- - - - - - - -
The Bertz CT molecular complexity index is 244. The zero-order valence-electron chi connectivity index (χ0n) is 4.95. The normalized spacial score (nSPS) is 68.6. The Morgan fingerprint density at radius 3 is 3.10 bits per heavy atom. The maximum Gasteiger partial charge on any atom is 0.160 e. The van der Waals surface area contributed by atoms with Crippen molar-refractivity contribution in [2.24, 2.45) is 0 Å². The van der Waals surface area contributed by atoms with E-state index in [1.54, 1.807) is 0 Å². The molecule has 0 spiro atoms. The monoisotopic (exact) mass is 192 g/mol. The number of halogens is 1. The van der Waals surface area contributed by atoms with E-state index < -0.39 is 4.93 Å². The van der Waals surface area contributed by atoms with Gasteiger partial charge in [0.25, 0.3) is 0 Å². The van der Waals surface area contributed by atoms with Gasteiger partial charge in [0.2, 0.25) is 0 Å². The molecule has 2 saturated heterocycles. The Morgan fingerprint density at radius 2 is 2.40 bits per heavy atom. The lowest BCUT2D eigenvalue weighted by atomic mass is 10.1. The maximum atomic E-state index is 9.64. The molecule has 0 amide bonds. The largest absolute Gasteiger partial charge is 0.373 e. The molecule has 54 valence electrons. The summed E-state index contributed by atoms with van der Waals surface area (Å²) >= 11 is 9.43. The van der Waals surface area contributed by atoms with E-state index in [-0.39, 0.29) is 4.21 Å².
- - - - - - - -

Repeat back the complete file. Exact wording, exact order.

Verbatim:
The Bertz CT molecular complexity index is 244. The zero-order valence-electron chi connectivity index (χ0n) is 4.95. The normalized spacial score (nSPS) is 68.6. The Morgan fingerprint density at radius 3 is 3.10 bits per heavy atom. The maximum Gasteiger partial charge on any atom is 0.160 e. The van der Waals surface area contributed by atoms with Crippen molar-refractivity contribution in [2.24, 2.45) is 0 Å². The van der Waals surface area contributed by atoms with E-state index in [1.54, 1.807) is 0 Å². The molecule has 0 spiro atoms. The monoisotopic (exact) mass is 192 g/mol. The number of halogens is 1. The van der Waals surface area contributed by atoms with E-state index < -0.39 is 4.93 Å². The van der Waals surface area contributed by atoms with Gasteiger partial charge in [0.25, 0.3) is 0 Å². The van der Waals surface area contributed by atoms with Gasteiger partial charge in [0.2, 0.25) is 0 Å². The molecule has 2 saturated heterocycles. The Morgan fingerprint density at radius 2 is 2.40 bits per heavy atom. The lowest BCUT2D eigenvalue weighted by atomic mass is 10.1. The maximum atomic E-state index is 9.64. The molecule has 0 amide bonds. The largest absolute Gasteiger partial charge is 0.373 e. The molecule has 54 valence electrons. The summed E-state index contributed by atoms with van der Waals surface area (Å²) >= 11 is 9.43. The van der Waals surface area contributed by atoms with E-state index in [-0.39, 0.29) is 4.21 Å².